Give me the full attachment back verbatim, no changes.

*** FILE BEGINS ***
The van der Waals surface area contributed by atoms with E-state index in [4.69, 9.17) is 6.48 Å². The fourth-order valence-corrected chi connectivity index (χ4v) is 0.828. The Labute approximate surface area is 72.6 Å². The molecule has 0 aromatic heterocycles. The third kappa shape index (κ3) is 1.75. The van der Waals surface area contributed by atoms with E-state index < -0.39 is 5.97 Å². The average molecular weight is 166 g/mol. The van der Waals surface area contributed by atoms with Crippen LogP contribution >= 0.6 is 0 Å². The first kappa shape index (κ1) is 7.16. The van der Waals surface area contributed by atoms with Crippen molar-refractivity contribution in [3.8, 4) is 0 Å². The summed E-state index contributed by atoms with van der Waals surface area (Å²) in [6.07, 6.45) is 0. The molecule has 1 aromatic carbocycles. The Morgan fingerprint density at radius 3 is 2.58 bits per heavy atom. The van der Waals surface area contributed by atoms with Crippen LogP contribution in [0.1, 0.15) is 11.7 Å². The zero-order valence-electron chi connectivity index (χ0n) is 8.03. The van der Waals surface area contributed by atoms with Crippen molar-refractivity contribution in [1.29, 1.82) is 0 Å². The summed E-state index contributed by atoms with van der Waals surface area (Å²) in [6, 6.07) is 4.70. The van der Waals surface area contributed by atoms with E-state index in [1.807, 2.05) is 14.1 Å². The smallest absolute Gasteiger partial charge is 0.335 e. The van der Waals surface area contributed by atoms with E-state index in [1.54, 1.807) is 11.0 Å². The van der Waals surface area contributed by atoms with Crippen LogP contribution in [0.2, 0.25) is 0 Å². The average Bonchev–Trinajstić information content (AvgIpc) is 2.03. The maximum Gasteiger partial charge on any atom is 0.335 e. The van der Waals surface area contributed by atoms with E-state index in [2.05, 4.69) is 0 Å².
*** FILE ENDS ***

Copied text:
The van der Waals surface area contributed by atoms with E-state index in [4.69, 9.17) is 6.48 Å². The fourth-order valence-corrected chi connectivity index (χ4v) is 0.828. The Labute approximate surface area is 72.6 Å². The molecule has 0 aromatic heterocycles. The third kappa shape index (κ3) is 1.75. The van der Waals surface area contributed by atoms with E-state index < -0.39 is 5.97 Å². The average molecular weight is 166 g/mol. The van der Waals surface area contributed by atoms with Crippen LogP contribution >= 0.6 is 0 Å². The first kappa shape index (κ1) is 7.16. The van der Waals surface area contributed by atoms with Crippen molar-refractivity contribution in [3.8, 4) is 0 Å². The summed E-state index contributed by atoms with van der Waals surface area (Å²) in [6.07, 6.45) is 0. The molecule has 1 aromatic carbocycles. The Morgan fingerprint density at radius 3 is 2.58 bits per heavy atom. The van der Waals surface area contributed by atoms with Crippen LogP contribution in [0.1, 0.15) is 11.7 Å². The zero-order valence-electron chi connectivity index (χ0n) is 8.03. The van der Waals surface area contributed by atoms with Crippen molar-refractivity contribution in [1.29, 1.82) is 0 Å². The summed E-state index contributed by atoms with van der Waals surface area (Å²) in [6, 6.07) is 4.70. The van der Waals surface area contributed by atoms with E-state index in [1.807, 2.05) is 14.1 Å². The smallest absolute Gasteiger partial charge is 0.335 e. The van der Waals surface area contributed by atoms with E-state index in [1.54, 1.807) is 11.0 Å². The van der Waals surface area contributed by atoms with Crippen LogP contribution in [0.2, 0.25) is 0 Å². The average Bonchev–Trinajstić information content (AvgIpc) is 2.03. The maximum Gasteiger partial charge on any atom is 0.335 e. The van der Waals surface area contributed by atoms with E-state index in [2.05, 4.69) is 0 Å².